Unlike the Alumni offices at Yale, Amherst, Cornell, or Dartmouth who initiated extensive programs to bring back former students, Harvard's, until recently, betrayed little interest. It relied on the hallowed football games and 25th Reunions to demonstrate its centrality in the lives of alumni.

When Harvard finally decided to adopt the idea of continuing education it did so for reasons of its own. Among the Board of Directors of AHA in the 60s, there was a feeling that alumni would "appreciate" returning to Harvard for a week of classes. It was not until 1969, however, that a committee on Continuing Education was created to consider seriously the proposal.

The committee's work was given impetus by circumstances. It was decided not to ask the Faculty for financial support or a supervisory committee and to launch the project on an ad hoc basis; simultaneously because large numbers of undergraduates were taking leaves of absence the Houses accummulated deficits. The fact that A.C. would provide new funds triggered the interest of John T. Dunlop, former dean of the Faculty. The student activism of the 60s was yet another spur to action. The university was "much less sure with younger alumni of lasting loyalty by bringing them within traditional alumni programs," recalls Peter Shultz, general secretary of AHA. It was believed that "Younger alumni are more interested in maintaining their intellectual ties with the university than the older alumni."

Solvent venture:

IN THE last three years A.C. has proved to be a solvent venture. A new associate general secretary for Continuing Education has been hired. A.C.'s clientele, however, has been primarily an elderly one. The median age of A.C. members falls in the late forties-fifties range where it is about ten years younger at other universities with A.C. programs, as Dartmough, Cornell, Yale. One explanation is the environmental one: Hanover and Ithica offer a country-and-campus package attractive to those who wish to excape an urban environment. Another reason high cost. Younger alumni cannot affort a stiff $275 (for 10 days) for a refresher course. (Yale's price is a low $45.)

Neither of these explanations, however, accounts wholly for the small attendance (rarely more than 300 each summer) at A.C. programs. For Bates, of Yale, it frequently takes 20 years before people decide to return--prior to their forties "people are still stumbling all over the place." President Bok shares that opinion. In the first few years after college "many have had it with school. In the thirties, forties, and fifties you get a different kind of attitude. There is a desire to go back. The university seems to be much more interesting and novel when three or four you don't remember what you have had in college."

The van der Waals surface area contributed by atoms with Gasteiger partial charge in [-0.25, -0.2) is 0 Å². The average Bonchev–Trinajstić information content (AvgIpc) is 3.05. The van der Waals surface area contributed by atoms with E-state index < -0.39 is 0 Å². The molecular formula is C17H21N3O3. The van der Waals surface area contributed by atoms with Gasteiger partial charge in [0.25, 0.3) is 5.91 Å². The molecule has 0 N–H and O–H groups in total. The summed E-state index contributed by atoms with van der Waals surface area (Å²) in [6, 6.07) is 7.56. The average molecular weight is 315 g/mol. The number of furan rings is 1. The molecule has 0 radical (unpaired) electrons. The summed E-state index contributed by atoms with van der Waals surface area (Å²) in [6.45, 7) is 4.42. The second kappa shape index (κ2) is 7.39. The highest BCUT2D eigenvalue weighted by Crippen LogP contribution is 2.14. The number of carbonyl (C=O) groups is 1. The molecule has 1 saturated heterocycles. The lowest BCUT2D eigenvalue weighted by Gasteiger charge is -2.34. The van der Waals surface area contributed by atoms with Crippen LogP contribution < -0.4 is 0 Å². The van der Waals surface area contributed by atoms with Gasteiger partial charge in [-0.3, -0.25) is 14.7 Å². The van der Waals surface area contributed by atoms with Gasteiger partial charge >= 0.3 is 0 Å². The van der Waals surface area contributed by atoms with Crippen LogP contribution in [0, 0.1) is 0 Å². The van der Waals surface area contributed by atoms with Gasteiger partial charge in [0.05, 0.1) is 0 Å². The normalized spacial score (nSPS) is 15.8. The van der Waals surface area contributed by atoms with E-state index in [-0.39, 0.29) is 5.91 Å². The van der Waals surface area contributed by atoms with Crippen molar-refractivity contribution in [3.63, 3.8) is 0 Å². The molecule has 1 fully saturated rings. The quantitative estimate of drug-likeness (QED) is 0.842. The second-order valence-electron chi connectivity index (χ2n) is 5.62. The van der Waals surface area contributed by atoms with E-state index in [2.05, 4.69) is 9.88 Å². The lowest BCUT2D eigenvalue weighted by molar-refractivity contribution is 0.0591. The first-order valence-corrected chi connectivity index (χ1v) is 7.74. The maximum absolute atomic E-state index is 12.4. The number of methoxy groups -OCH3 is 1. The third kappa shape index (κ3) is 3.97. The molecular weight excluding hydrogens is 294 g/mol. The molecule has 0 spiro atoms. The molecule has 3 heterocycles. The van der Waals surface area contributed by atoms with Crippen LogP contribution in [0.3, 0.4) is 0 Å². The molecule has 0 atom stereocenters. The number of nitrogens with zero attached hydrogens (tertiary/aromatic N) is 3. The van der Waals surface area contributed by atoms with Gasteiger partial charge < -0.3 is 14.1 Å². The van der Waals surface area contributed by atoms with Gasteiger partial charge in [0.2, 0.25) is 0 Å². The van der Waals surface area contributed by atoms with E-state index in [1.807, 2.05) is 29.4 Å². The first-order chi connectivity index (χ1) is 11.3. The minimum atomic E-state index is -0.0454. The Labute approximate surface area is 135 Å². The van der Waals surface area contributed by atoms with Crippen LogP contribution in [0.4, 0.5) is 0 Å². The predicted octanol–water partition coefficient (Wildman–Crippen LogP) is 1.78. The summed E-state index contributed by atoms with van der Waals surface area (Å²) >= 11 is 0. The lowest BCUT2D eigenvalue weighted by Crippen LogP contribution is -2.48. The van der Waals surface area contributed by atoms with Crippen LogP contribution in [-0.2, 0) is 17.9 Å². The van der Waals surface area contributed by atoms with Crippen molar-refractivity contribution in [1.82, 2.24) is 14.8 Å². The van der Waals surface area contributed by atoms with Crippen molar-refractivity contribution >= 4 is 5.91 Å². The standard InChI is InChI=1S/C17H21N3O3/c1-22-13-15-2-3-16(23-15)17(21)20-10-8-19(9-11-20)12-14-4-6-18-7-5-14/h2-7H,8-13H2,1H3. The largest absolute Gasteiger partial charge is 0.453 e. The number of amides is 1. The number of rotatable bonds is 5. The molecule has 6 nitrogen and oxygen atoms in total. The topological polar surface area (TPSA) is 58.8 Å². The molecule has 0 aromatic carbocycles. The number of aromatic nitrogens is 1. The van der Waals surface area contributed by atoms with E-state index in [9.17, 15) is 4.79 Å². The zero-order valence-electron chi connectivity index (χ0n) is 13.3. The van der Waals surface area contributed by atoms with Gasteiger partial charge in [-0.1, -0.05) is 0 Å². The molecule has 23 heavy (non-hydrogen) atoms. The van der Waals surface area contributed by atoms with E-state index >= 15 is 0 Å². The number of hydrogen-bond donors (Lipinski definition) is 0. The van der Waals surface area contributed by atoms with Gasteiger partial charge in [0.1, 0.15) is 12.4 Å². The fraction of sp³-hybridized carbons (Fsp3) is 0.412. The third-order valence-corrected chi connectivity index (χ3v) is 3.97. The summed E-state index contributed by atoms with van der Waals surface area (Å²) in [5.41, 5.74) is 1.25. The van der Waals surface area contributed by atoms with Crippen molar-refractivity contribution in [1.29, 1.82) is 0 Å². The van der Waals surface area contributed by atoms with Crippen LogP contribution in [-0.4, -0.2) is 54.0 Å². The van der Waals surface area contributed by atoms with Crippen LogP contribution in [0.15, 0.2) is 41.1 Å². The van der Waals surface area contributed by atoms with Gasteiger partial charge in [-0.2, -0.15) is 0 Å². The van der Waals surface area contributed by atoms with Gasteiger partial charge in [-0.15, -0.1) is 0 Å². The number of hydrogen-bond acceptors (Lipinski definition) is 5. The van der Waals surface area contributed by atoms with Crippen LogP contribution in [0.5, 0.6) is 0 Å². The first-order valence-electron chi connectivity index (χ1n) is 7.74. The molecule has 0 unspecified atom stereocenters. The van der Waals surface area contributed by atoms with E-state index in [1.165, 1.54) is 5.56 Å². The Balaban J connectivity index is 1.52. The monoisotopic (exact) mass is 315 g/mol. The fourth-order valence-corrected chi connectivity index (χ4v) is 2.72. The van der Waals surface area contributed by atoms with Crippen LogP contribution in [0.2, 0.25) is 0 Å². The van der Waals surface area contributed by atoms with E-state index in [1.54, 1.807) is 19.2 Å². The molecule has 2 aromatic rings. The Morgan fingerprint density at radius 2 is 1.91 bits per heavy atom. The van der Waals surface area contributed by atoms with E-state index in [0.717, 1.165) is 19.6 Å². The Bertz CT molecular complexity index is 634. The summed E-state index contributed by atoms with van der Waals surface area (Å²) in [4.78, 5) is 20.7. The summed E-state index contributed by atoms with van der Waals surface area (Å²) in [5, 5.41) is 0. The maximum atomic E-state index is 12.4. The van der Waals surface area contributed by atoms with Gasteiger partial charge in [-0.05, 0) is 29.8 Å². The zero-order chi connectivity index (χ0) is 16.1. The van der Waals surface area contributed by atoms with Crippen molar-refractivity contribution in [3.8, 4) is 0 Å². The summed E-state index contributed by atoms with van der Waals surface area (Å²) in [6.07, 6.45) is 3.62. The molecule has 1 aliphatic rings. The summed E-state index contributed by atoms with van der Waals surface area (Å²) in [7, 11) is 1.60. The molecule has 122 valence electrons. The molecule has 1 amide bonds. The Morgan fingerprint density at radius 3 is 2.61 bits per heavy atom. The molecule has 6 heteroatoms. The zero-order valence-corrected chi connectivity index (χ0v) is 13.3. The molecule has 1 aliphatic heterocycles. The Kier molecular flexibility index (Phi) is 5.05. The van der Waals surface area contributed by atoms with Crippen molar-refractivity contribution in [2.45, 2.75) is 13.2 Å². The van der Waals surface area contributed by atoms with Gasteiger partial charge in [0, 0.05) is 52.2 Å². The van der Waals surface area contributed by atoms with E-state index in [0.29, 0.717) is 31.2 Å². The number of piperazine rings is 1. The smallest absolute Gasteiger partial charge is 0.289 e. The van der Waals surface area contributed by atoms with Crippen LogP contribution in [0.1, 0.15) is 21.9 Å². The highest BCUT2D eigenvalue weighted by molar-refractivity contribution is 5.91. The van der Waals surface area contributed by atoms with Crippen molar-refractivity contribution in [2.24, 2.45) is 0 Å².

Other reasons for increasing interest in social education are, according to Bok, "First there is a need: "It's much harder to remain educated," with even more competitive professionalism. There is alos the opportunity and more leisure time.

TO EXPAND the net of continuing education, A.C. plans for this fall a trial three-day session on the West Coast. Simultaneously with the inauguration of A.C. in 1971, AHA has publicized its national network of clubs weekend seminars taught by Harvard faculty. Tapes of this year's A.C. offerings will be available to alumni. But A.C. officials still focus their energies on bringing alumni back to Cambridge, though it remains only a minimal concern of AHA. Understandably when you recall that this year's 25th Reunion pledged $1 million, while A.C. yields barely a few hundred dollars.

Focussing on reaping the fruits of nostalgia, AHA has failed to expand its narrow parochial sense of responsibility. The University, not its alumni foundations, claims their energies. At a time when the Bachelor of Arts degree has decreasing financial value (if it ever did, according to Jencks) a college education is approached more as an end in itself than a means to an end. Furthering our enlightenment, there is no reason why the educational experience should stop with the acquisition of a diploma. The University's responsibility to its students does not end on Commencement Day. Nor should alumni's relationship to education be confined to yearly contributions to the scholastic pursuit of arcane truths.

Since libraries and museums are the major educational resources available to those who cannot attend lectures, programs could be developed to permit autodidactic pursuit of new intellectual interests. Reading lists, tapings of General Education lectures are some of the methods readily available for an expansion of the present offerings of continuing education but as of today, the present sturcture of the AHA program rests primarily on an appeal to nostalgia; its biggest pull is exerted on those with means, those who seek to recapture a past embedded in brick.